WOL working too good
I have FOG 1.4.4 on RedHat and most everything seems to be working okay. Except that I have a number of hosts that get turned back on by FOG about 10-20 min after I shut them down (either manually, remote desktop, or via FOG power management). I have not been able to find anything in FOG’s logs to indicate that this is happening. I assume that I have something in my database that is causing this since is only happening on 35 of 280 computers. Any ideas of where to look?
The FOGScheduler logs just show my 7 scheduled cron wake up jobs. I have disabled all of the FOG services and they still started up. Thus it does not appear to be FOG. I am trying to get a hold of a network analyzer to trace who is really sending this signal. Thanks for your help in understanding how FOG works, it has helped me narrow down who is causing the problem.
I know it is a WOL being sent as my boot is SSD, then IP/PXE and it is PXE booting. Also, it is only happening in one of my three buildings. And only about 1/3 to 1/2 of the computers that I have in that building. So it looks like I have a rogue server somewhere in that building.
This really doesn’t sound right.
Can you post the FOGScheduler Logs? This is where “WOL” happens, but it seems suspicious to me, too say the least, that it turns on at “15 minute” increments. This would lead me to think the WOL is coming (if it is indeed WOL from FOG) from this particular service. Is it always 15 minutes after shutdown? As @Sebastian-Roth and @george1421 have asked, are you sure this is the FOG Server (disable the fogscheduler service
systemctl stop FOGScheduler)?
@tmerrick The logs you posted don’t show anything WOL related. Any PC doing a PXE boot will request files via TFTP, so that’s not an argument for WOL causing the PCs to startup.
If it’d be the FOG server sending WOL packets you would see those in tcpdump on the FOG server!! Maybe connect a Windows PC in the client subnet and look at the packets using Wireshark from there. If the network switch forgot about the client MAC address it needs to send out the WOL as broadcast I think.
@tmerrick Then take that same the same filter (without the
-w wol.pcapflag) and use wireshark on a laptop. Connect it to that subnet. WOL packets are broadcast packets so if its being generated on that subnet you should trap it.
I did not receive any packets from the server subnet using your tcpdump command. Unfortunately the computers in question are on a different subnet. I know that it is a WOL packet since the following shows up in the server messages log:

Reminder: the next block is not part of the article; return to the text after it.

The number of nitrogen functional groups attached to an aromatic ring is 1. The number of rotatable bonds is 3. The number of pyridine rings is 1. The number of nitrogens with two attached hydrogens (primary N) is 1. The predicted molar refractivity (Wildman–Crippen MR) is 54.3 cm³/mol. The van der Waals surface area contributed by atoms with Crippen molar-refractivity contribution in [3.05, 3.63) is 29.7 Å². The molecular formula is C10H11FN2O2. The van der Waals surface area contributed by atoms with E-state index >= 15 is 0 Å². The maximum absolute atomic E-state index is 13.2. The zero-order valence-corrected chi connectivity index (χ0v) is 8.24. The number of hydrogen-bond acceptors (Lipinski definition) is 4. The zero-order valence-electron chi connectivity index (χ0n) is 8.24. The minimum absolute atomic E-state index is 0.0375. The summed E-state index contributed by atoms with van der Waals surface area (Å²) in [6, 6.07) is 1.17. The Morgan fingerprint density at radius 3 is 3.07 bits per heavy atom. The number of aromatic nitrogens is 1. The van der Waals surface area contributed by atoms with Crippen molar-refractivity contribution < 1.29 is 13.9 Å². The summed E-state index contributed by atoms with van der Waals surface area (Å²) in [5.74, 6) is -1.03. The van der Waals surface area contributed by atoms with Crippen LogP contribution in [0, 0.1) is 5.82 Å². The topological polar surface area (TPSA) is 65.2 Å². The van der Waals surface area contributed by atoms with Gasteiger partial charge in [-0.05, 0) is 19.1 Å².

Dec 16 23:04:02 clstfogi in.tftpd: tftp: client does not accept options Dec 16 23:04:02 clstfogi in.tftpd: Client 10.4.134.75 finished undionly.kpxe Dec 16 23:04:07 clstfogi in.tftpd: tftp: client does not accept options Dec 16 23:04:07 clstfogi in.tftpd: Client 10.4.134.78 finished undionly.kpxe Dec 16 23:04:09 clstfogi in.tftpd: Client 10.4.134.75 finished default.ipxe Dec 16 23:04:14 clstfogi in.tftpd: Client 10.4.134.78 finished default.ipxe
The computers all boot to the SSD, but have WOL+PXE boot enabled. So I should not see anything unless it is a WOL boot. So it does not appear to be a FOG issue, but rather a rogue server on that subnet.
I agree with Sebastian, shut the FOG server down and see if this behavior still exists. I know these win10 machines will turn them selves on at random times to do system “stuff” then power off. It is a bit unnerving when that happens.
Thinking about it a bit more you can probably capture if its the fog server doing this by installing tcpdump onto your fog server then launching it with the following command.
sudo tcpdump ether proto 0x0842 or udp port 9
You should see no output from the above command, unless there are wol packets floating about.
or to dump it into a pcap file for later review. You may have to run the command for 24 hrs to see when and what is generating wol commands.
sudo tcpdump -w wol.pcap ether proto 0x0842 or udp port 9
Since WOL is ethernet based and not IP based you should see the mac address of the device sending the magic packets.
@tmerrick Do you actually see Wake On LAN packets in your network?? Maybe it’s something completely different. What if you shut down the FOG server? PCs still turn back on?
Found about 140 rows, but they still turn back on. I even rebooted to make sure that nothing was in memory.
@tmerrick Run these db maintenance commands and see if they help:
There are only two scheduled tasks for deploying snapins to other computers. Power management only shows a scheduled 11pm shutdown, but then turn back on 15 min later.
@tmerrick Look at the power management schedules, and scheduled tasks also. Also, if there is any task waiting for a host, fog will send WOLs to that host every minute until it starts the task.